Xfce Forum

Sub domains
 

You are not logged in.

#1 2015-05-09 20:19:52

johnywhy
Member
Registered: 2011-10-09
Posts: 151

How To Apply Manual Change to Config File?

hi

in the battery panel applet, if i set a  command to run on critical level, the command is stored in /root/.config/xfce4/panel/battery-10.rc

...
command_on_critical=NEW-COMMAND
...

but, if i make a manual change to /root/.config/xfce4/panel/battery-10.rc, the change is NOT reflected in the battery applet properties
xfce_battery3.jpg

Therefor, after making a manual change to  /root/.config/xfce4/panel/battery-10.rc, what command can i execute at a command-line to make that change take effect (without restarting the window manager).

thx!


Mint 19 xfce, 4.15.0-29-generic #31-Ubuntu SMP, x86_64 x86_64 x86_64 GNU/Linux

Offline

#2 2015-05-09 20:41:01

Jerry3904
Member
Registered: 2013-11-09
Posts: 673

Re: How To Apply Manual Change to Config File?

Would this work?

xfce4-panel -r

MX-18 (based on Debian Stable) with Xfce 4.12.
My little collection: Xfce Tidbits

Offline

#3 2015-05-09 21:59:08

johnywhy
Member
Registered: 2011-10-09
Posts: 151

Re: How To Apply Manual Change to Config File?

Jerry3904 wrote:
xfce4-panel -r

thx, but nope. that had the opposite effect: it changed the config file to match the setting in the gui.

any other suggestions?

thx!


Mint 19 xfce, 4.15.0-29-generic #31-Ubuntu SMP, x86_64 x86_64 x86_64 GNU/Linux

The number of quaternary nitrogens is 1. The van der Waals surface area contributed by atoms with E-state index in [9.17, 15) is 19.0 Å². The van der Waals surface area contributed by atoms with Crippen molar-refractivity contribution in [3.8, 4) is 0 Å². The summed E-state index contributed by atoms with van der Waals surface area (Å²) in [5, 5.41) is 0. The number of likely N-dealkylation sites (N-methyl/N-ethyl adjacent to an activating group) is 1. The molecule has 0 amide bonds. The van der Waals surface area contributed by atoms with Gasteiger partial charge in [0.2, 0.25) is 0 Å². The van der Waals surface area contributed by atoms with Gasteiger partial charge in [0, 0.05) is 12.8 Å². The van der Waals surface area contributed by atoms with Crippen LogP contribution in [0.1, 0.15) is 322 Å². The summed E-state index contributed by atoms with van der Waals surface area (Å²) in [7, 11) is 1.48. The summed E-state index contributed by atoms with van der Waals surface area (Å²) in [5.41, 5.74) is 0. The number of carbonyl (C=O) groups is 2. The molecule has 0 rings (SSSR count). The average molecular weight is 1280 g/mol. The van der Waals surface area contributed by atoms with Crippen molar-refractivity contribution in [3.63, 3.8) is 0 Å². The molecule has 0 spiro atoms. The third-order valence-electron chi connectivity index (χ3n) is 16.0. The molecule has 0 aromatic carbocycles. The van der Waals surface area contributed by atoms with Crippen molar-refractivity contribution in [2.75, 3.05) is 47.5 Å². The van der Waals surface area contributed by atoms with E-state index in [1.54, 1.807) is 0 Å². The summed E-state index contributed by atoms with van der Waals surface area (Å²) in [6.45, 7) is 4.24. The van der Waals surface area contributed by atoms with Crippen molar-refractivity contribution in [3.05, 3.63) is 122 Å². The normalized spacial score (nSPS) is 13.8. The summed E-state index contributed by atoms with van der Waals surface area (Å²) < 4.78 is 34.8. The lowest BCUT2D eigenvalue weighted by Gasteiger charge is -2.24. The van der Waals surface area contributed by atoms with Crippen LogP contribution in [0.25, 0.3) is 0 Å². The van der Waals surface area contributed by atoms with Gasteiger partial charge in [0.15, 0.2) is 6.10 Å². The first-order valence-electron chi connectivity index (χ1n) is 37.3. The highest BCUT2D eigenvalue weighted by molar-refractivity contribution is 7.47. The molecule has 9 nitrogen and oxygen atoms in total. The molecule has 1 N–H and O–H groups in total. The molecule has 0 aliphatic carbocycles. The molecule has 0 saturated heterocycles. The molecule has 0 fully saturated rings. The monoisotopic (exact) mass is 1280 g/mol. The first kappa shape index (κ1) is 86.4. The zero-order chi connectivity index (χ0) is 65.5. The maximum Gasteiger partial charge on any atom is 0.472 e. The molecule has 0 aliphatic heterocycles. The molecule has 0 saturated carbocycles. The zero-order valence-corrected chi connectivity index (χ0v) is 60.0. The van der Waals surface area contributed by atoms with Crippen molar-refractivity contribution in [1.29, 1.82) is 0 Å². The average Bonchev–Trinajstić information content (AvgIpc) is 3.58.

Offline

#4 2015-05-09 22:02:11

ToZ
Moderator
From: Canada
Registered: 2011-06-02
Posts: 5,376

Re: How To Apply Manual Change to Config File?

I don't think you can. This plugin is written using the older rc configuration system (files) as opposed to the newer xfconf system - which allows for on-the-fly configuration changes.

Offline

#5 2015-05-09 22:25:54

johnywhy
Member
Registered: 2011-10-09
Posts: 151

Re: How To Apply Manual Change to Config File?

i figured out how to do this:

- quit the panel with:
xfce4-panel -q

- apply the manual change to the config file.
- start the panel with:
xfce4-panel

the panel applet gets it's setting from the config file, and then saves it's setting to the config file when it terminates. Therefor, it cannot be running when the change is made to the config file.


Next question:
- how to terminate just the battery applet, instead of terminating the entire panel? I cannot find anything containing the name "battery" in task manager.

Thx!

Last edited by johnywhy (2015-05-09 22:47:41)


Mint 19 xfce, 4.15.0-29-generic #31-Ubuntu SMP, x86_64 x86_64 x86_64 GNU/Linux

Offline

#6 2015-05-09 22:52:33

ToZ
Moderator
From: Canada
Registered: 2011-06-02
Posts: 5,376

Re: How To Apply Manual Change to Config File?

That seems like alot of work to simply change a setting. How about if you took another approach to this problem.